Three new prints in my Etsy shop celebrate Thunder Bay! The first depicts a map of the city locating all the best bakeries that make Persians – a doughnut unique to the region. The next two are scenes from Chippewa Park – the long-gone rocket slide and bullet ride.

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Persianland – Last week!

Legend has it that sometime in the 1930s a Mr. Bennett baked the very first persian in honour of a guest visiting from the Middle East. A conflicting story declares the delicacy was named after its American cousin, the pershing, which, not unlike another sort of fat-bomb, was named after General Pershing. Others claim that Five Star Bakery originated the special treat as a means to sell day-old cinnamon buns. Debate over the secret ingredient in the icing — whether it’s raspberry, cherry, or strawberry — also continues to this day. Although persians now abound throughout The Lakehead region, confrontations over which bakery produces the most authentic pastry have created a permanent melee throughout The Great Northwest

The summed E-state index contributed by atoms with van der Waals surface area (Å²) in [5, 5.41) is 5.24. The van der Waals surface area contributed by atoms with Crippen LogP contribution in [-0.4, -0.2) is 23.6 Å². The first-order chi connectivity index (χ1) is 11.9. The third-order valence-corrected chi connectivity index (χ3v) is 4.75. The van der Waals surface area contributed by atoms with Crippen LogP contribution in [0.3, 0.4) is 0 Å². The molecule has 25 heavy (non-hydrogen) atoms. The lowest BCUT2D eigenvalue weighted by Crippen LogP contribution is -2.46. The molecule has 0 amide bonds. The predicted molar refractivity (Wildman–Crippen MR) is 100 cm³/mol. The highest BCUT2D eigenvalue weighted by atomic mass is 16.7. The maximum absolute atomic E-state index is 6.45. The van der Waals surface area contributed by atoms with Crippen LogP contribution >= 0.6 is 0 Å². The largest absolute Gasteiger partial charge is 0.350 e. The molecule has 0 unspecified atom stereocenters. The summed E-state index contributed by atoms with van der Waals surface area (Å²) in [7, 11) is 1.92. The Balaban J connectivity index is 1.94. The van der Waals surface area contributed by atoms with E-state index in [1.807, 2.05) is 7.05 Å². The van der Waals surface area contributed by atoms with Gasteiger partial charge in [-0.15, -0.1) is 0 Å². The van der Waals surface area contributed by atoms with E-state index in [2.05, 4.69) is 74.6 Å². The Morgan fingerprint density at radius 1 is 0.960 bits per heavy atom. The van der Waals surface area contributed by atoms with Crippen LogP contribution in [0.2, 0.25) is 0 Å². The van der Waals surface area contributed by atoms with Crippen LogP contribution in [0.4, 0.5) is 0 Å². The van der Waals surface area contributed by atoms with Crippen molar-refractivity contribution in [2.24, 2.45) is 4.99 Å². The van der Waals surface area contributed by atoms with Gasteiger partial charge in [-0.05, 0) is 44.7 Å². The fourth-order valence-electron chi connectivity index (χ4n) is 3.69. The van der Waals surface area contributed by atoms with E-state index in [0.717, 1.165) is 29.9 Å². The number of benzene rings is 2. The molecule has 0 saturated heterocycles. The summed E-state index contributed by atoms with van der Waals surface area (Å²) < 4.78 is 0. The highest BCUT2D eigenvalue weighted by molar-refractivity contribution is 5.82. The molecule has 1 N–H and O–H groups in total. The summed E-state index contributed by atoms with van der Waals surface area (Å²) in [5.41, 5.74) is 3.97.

Legend has it that sometime in the 1930s a Mr. Bennett baked the very first persian in honour of a guest visiting from the Middle East. A conflicting story declares the delicacy was named after its American cousin, the pershing, which, not unlike another sort of fat-bomb, was named after General Pershing. Others claim that Five Star Bakery originated the special treat as a means to sell day-old cinnamon buns. Debate over the secret ingredient in the icing — whether it’s raspberry, cherry, or strawberry — also continues to this day. Although persians now abound throughout The Lakehead region, confrontations over which bakery produces the most authentic pastry have created a permanent melee throughout The Great Northwest

Just Desserts

A History of The Gay Pastry Rampage

The political act of pieing was popularized in the early cinematic works of Laurel & Hardy and Queer activism has been rolling in the métier of renegade pastry ever since. Cooper’s Donuts in Los Angeles was a popular late-night hangout for trans* folk, queers, and queens. Tired of routine police harassment, one particular night in 1959 they fought back and police were faced with a scourge of coffee cups and doughnuts.